Most of us have heard the aphorism “when life gives you lemons, make lemonade”. Well, it’s now time for us to make some lemonade. Last Friday I lost my job and was among 120+ others who lost their jobs as well. This happened because the parent company I had worked for was acquired by another company, and they decided to reduce costs by outsourcing the entire finance department to India. Although it doesn’t seem fair, it would be hypocritical of me if I became upset with this where so many of us rely on the profits of this company to increase our portfolios. This is simply corporate America being corporate America.
At least I made my exit with both grace and dignity, plus, I was grateful to have been issued a generous severance package where I had worked there for almost a decade. So many people allow their emotions to take control, which is understandable of course, but in business or life in general, I have always maintained the belief that you should act like a professional at all times, and keep your head held high. After all, you never know who is connected to who or where your next opportunity will come from. This last job came from a lead I was given by a former employer I had worked for in another state, and where it’s a tough job climate, I am going to need every resource I have available to find another position of equal measure.
Okay, now that I’m done grumbling about my job loss situation, it’s time to grow up and act like a big girl and focus on the future. So allow me to share with you where we currently stand.
As we discussed in our post “Why We Don’t Have An Emergency Fund“, we have a few sources where we can draw cash from if needed, and despite the job loss, we still don’t believe it’s necessary to have a dedicated fund just for emergencies. Below is a brief overview of what we have available to us.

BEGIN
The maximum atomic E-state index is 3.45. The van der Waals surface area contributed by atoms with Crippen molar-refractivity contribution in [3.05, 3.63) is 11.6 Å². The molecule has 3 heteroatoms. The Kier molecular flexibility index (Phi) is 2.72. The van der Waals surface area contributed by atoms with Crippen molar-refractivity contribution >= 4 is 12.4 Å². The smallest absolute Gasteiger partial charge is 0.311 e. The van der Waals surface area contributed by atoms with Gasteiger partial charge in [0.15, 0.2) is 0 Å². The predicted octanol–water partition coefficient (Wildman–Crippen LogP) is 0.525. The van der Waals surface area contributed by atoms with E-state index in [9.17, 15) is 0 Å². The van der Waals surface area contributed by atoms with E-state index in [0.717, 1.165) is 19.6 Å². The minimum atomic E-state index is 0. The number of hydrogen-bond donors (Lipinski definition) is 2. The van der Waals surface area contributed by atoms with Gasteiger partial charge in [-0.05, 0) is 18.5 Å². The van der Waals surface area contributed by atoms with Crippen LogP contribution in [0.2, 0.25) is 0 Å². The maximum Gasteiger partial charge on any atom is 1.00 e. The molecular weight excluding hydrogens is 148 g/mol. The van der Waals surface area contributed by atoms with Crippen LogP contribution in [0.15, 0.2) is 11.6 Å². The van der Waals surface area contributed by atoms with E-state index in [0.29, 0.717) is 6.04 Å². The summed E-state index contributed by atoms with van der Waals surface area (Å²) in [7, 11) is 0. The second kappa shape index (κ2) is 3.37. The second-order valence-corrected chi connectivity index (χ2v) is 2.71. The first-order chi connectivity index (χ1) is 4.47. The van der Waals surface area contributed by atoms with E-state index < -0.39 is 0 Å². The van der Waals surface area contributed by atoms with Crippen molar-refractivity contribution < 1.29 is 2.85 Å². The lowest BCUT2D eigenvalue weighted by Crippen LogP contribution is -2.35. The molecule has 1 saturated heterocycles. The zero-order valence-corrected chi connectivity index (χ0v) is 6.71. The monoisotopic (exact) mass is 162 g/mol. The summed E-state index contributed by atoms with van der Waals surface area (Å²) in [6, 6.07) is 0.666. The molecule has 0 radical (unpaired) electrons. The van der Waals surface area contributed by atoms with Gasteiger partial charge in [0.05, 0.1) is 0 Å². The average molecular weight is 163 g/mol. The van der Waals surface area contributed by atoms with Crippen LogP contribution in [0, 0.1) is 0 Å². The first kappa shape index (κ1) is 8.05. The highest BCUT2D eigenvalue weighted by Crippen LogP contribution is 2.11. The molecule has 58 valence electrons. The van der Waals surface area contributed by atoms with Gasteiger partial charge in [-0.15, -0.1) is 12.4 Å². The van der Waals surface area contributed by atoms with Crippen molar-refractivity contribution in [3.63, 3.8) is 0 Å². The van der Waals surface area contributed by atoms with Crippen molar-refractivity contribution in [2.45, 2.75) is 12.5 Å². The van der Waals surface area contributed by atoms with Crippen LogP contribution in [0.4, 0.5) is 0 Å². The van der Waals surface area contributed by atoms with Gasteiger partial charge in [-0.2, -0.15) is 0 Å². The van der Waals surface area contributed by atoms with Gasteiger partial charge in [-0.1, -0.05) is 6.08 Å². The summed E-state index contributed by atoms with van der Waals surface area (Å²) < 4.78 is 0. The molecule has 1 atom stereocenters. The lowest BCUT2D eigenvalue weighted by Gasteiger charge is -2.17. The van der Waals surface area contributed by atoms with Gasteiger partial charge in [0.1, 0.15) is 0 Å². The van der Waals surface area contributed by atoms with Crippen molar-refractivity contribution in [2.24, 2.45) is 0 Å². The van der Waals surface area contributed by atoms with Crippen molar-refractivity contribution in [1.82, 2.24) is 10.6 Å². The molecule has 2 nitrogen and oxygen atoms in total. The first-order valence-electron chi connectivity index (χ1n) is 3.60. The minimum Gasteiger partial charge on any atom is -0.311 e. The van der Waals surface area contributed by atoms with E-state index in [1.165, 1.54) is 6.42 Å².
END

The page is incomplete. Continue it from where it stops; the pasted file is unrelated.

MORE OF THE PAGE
- Checking – We keep well over a year’s worth of expenses at all times.
- Credit cards – We carry credit lines of more than $20,000 on each of our credit cards.
- Taxable brokerage account – We would need to sell some assets, but we don’t believe that it will come to this.
The balance we keep in our checking is enough to cover our expenses for more than a year if we were to both lose our jobs. This little nest egg took us a while to build, but we can sleep well at night knowing we have this. We don’t mind leaving it in checking because the interest rate is comparable to a savings account or CD. Even if we were losing out on some interest, I still prefer to keep the number of accounts to a minimum so our finances are easy to manage.
We also have the option to use our credit cards. This is one that we will do our best to avoid, along with selling our assets in the taxable brokerage account. We honestly don’t see our situation getting to this point, but it’s there if we need it.
For the last couple of years we have been living off of Mr. FE’s salary and saving mine. Even with the loss of my salary, we should be able to continue to do this; especially where we are already programmed to live below our means. How did we do this?
- First, we purchased a lower priced home. We didn’t feel the need to buy a home that matched our income level, or the absurd loan amount the bank approved for us to have for that matter. We knew that we wanted an affordable home that we could live in, and not live for. We also picked a home based on location so we could save money on transportation. We accomplished this nicely with Mr. FE’s 2.8 mile commute!
- Second, well if you’ve seen the sad car we currently own that we refer to as “The Turtle”, then what I am about to say next won’t surprise you. Neither one of us care if we own a souped up luxury ride that can send signals to outer space. We just require the basics to get us from point A to B. We are talking about a depreciating asset here folks!
- Third, we keep a close eye on our budget. We eat most of our meals at home and the majority of our entertainment is free. We won’t count Mr. FE’s insistence on having cable TV, but you get the point.
The loss of my salary will have a major impact on our savings rate, however, our day to day living will most likely remain the same.
Since we’ve adopted a frugal lifestyle, we have both gained confidence in our ability to survive these temporary financial setbacks. We will continue to stay on the path to financial independence, and know that by living frugally and managing our finances wisely, we have been rewarded with the most important thing of all, peace of mind.